The bubble takes on a different meaning this week as 68 teams prepare to play the NCAA men’s college basketball tournament. Instead of referring to teams whose every game pushes them in or out of the projected tournament field, everybody is in their own COVID-19 bubble.
Two schools that have already been affected by the pandemic this month have been Virginia and Virginia Tech. While the Cavaliers had to withdraw from the ACC Tournament due to a positive COVID-19 test within the program last Friday, the Hokies have played only three games since Feb. 6 due to cancellations (they’re 1-2 in those games).
But at least Coach Mike Young’s team is in Indianapolis. The Cavaliers have been isolating and won’t get to Indy until later this week. While Virginia is in the East as a No. 4 seed and gets a First Round matchup with MAC winner Ohio (led by guard Jason Preston — no relation — and his 17 points / seven rebounds / seven assists per game), Virginia Tech is a No. 10 seed in the South and faces a Florida that is 1-3 so far in March. If the Hokies survive the Gators, their likely reward is Big Ten Tournament runner-up Ohio State.
But at least both are dancing, unlike George Mason.
The Patriots finished 13-9 after falling to Davidson in the Atlantic 10 Quarterfinals. And the school announced Wednesday that they would be “parting ways” with Coach Dave Paulsen after six years and a 95-91 record.
Paulsen never led the Patriots to the NCAA or NIT (they did make the 2017 CBI) while in Fairfax but did help stabilize a program in transition from the CAA to the A-10. Mason won a combined nine league games in the two seasons before he arrived, and Paulsen had them going 9-9 in the conference during his second year at the helm.
It looked as if they might be turning the corner after an 11-1 start in 2019 (the only loss coming at No. 6 Maryland). Unfortunately, injuries (specifically to senior Justin Kier) helped torpedo the great beginning and the Patriots were back to playing on the first day of the Conference Tournament. After another exit before the Conference Semifinals, the school has to find Paulsen’s replacement while figuring out what their expectations should be.
The former Bucknell coach appeared to be the right hire in 2015 and the program has posted three straight winning overall records while finishing .500 or above in four of the last five years. We’ve seen the ceiling (five NCAA appearances plus three NIT bids in 14 years under Jim Larranaga), but winning isn’t a birthright anywhere in Division I hoops, least of all in an annually competitive league like the Atlantic 10. Let’s see who they hire.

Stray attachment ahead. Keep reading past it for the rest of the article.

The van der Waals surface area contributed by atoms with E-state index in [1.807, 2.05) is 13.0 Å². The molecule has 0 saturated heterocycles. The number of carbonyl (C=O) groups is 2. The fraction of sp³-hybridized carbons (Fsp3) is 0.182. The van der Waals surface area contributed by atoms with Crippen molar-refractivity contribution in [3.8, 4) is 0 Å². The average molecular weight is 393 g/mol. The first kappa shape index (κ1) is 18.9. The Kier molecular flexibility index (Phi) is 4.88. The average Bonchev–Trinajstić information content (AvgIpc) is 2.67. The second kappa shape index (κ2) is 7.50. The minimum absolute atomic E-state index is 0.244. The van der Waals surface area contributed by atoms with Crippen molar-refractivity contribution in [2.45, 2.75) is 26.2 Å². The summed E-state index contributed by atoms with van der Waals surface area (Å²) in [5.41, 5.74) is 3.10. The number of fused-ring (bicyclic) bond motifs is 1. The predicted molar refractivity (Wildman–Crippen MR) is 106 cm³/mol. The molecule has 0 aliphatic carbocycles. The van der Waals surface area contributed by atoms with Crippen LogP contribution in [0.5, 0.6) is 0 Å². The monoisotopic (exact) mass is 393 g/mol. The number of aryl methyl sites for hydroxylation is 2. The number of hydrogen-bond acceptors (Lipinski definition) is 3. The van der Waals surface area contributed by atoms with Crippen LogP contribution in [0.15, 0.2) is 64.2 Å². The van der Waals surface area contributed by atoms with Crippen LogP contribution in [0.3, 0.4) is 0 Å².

The South Regional features a top seed in Baylor smarting from their Big 12 semifinal loss to Oklahoma State, with the North Carolina-Wisconsin awaiting the Bears in the Second Round (UNC is 14-0 in the First Round under Coach Roy Williams). My favorite matchup involves No. 3 Arkansas and Colgate: the Razorbacks’ 82.4 points per game ranks seventh in Division I while the Patriot League champs’ 86.3 points per game is second-most in the country behind Gonzaga. Other notables include Utah State snaring a No. 11 seed as an at-large mid-major; nice to see the committee give credit to a non-Power Five guy.
No. 6 seed Texas Tech draws the Aggies in the First Round and they reached the championship game the last time the tournament was played in 2019. Coach Chris Beard’s Raiders’ have consistently overperformed their seeding, and their sticky defense has been their hallmark since he arrived in Lubbock. This March, Beard gets a boost from a pair of transfers you may have heard of: former Georgetown guard Mac McClung is leading Tech with 15.7 points per game and ex-VCU forward Marcos Santos-Silva paces them in rebounding (6.5 boards per game) and blocks (1.2).
No. 5 seed Villanova’s skid down the stretch was a byproduct of losing guards Collin Gillespie to a torn ACL and Justin Moore to a sprained ankle. Will Moore be able to return, and if so, how good will he be? They’ve also been in boom-or-bust mode since 2007, either advancing to the Final Four or exiting during the first weekend. This is not a Final four team. They draw 23-1 Winthrop, and this year’s Eagles are led by 6-foot-7 senior guard Chandler Vaudrin (12.2 points, 7.2 rebounds and 6.9 assists per game) but it’s a roster that goes 10 deep (nine average 14+ minutes per game while a tenth clocks in at 13.6).
No. 1 seed Baylor can run you out of the gym: the Bears rank fourth nationally in scoring (84.4 points per game), first in three-point shooting (41.8%) and 11th in steals (8.96 per game). All-American guards Jalen Butler and Davion Mitchell each shoot better than 42% from outside the arc, and the rust from the two-week pandemic pause for the program in early February (a close win over last-place Iowa State and a loss to Kansas) has abated. They’re also battle-tested, having played six of their last seven games against ranked foes. They’ll have at least five more games on their schedule.
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